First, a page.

return to ICG Spaces home    ICG Risk Blog    discussions    newsletters    login    

The most likely of US Allies: Iraqi Shiites


To say that "Shiites may be unlikely US allies" is to misunderstand the Shia, the subtleties of their religion, their national as well as religious aspirations, the gentle tarring of Shiites by generations of Arabist scholars (English long before American) who tilted to the 'ruling' Sunni view, and to remain blinded by the searing embassy hostage episode whose Khomeini descendents are what I believe to be more of an aberration rather than the rule of Shia behavior.

While I have long felt that US administrations, scholars, and populace had a frozen view of what they consider a monolithic group, a recent Washington Post article that I submit perpetuates these stereotypes while denying us significant maneuver opportunities requires a contrarian view. 

First demographics as destiny:

Shiites are 10 percent to 15 percent of the world's 1.2 billion Muslims. But almost half of Muslims from Lebanon to Pakistan are Shiites… If democratic openings widen, the United States may find its dealings with Shiite communities deepen. Often persecuted, Shiites have long challenged autocratic rule. Given current opportunities, some fall naturally into the role of agents of change. "For over 1,000 years, Shiites have been critical of political affairs in Muslim states. The Shiites have been encouraged recently to speak up and spell out injustices. They've now become really vocal about it."

The cradle of this Shia concentration is Iraq, not Iran, and the Iraqis, unlike the Persians of Iran, are Arab.

Second, Shia versus Sunni: With a few notable exceptions, the Shia have been subservient to Sunnis or powerful minorities such as Alawites, and deprived of political power. By accident of US policy, the Iraqi Shia see political power within their grasp and seem determined to reach accommodation with Kurd and Sunni, while placating US authorities, in order to retain it. (Do not be deceived by the Muqtada al Sadr group as the father was appointed by Saddam Hussein to predate upon Shias. Had we left the younger al Sadr alone, the mainstream Shia would have dealt with him.)

Third, separating "church and state: Unlike Iranian mullahs, the mainstream al-Sistani, Fayadh and al-Najafi factions believe that religion should inform the state but not control it. I find mainstream Shia preferable to the Salafist/Whahabbi Sunni that have so long held sway among Western Arabist scholars.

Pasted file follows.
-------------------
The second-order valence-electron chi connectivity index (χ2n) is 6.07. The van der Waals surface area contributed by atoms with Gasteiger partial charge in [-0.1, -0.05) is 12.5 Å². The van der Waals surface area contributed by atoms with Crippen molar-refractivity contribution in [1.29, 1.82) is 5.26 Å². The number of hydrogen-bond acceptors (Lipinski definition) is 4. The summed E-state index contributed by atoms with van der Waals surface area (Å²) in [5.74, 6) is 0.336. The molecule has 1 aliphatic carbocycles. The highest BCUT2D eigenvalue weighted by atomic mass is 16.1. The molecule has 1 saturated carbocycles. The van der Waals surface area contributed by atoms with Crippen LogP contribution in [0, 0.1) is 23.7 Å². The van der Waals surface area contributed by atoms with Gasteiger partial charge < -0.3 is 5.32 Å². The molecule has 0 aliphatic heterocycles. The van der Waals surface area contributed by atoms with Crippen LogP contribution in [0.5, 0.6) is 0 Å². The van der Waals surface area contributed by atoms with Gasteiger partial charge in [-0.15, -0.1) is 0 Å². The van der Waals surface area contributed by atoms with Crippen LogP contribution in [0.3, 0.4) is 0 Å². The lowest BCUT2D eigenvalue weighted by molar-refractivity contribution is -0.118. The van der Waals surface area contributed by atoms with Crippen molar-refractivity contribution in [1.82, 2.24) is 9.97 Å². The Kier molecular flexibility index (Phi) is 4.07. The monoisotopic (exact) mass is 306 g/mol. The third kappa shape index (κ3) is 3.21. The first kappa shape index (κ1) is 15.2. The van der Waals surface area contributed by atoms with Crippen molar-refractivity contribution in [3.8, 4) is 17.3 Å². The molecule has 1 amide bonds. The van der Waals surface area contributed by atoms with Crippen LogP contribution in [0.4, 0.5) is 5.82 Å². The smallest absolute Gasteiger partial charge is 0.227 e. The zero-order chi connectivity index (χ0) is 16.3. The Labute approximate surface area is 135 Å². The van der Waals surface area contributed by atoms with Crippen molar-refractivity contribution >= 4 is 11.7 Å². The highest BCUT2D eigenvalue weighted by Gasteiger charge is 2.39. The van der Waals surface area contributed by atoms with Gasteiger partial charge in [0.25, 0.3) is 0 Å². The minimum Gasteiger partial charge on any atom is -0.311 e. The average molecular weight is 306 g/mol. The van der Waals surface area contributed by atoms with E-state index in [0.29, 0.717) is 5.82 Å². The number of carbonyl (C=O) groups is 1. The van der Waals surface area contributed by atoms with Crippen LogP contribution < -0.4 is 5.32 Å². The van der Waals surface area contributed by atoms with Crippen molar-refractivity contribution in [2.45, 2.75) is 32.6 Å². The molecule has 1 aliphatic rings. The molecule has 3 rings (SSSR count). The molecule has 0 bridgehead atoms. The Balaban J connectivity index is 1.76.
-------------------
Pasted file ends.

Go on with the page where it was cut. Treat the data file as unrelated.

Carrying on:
Now consider this amalgam of undifferentiated Shia actors with very different goals and drivers, all viewed by the US through a hostage-polished lens:

The White House is now counting on a Shiite-dominated government to stabilize Iraq. In a tactical shift, the United States is indirectly reaching out to Iran, backing Europe's offer of economic incentives to get Tehran to surrender any nuclear weapons program. And in Lebanon [Washington] might accept Hezbollah as a political party… The shift is a striking contrast from the U.S. encounter with Shiite activism in 1979, when students stormed the U.S. Embassy compound in Tehran and held 52 Americans hostage for 444 days.

Three actors with differing needs are present:

  • Iraqi Shia
  • Iranian hard-line Shia
  • Hezbollah, a closely coupled and directed Iranian government proxy mistakenly labeled pro-Syrian

While the Iranian government and Hezbollah are closely linked, so much so that I believe that it was Hezbollah that assassinated Rafik al Hariri on instruction from Tehran, and not Syria or its local proxies, the Lebanese government and security forces, the Iraqi Shia. While Iraqi Shia share the religion, they do not share the activism of Iranian or Hezbollah factions.

I find it reasonable that mainstream Iraqi Shiites will increasingly separate from their more politically ideological peers in order to protect and consolidate their nascent political base. Iraqi Shiites could emerge as a more dependable, constant partner to US interests than the Sunni with whom we first treated while ignoring the Shias.

We could do far worse for thoughtful allies in the Middle East.

In Mideast, Shiites May Be Unlikely U.S. Allies
By Robin Wright
Washington Post
March 16, 2005

Gordon Housworth

Risk Containment and Pricing Public  Strategic Risk Public  Terrorism Public  
In order to post a message, you must be logged in
message date / author

There are no comments available.

In order to post a message, you must be logged in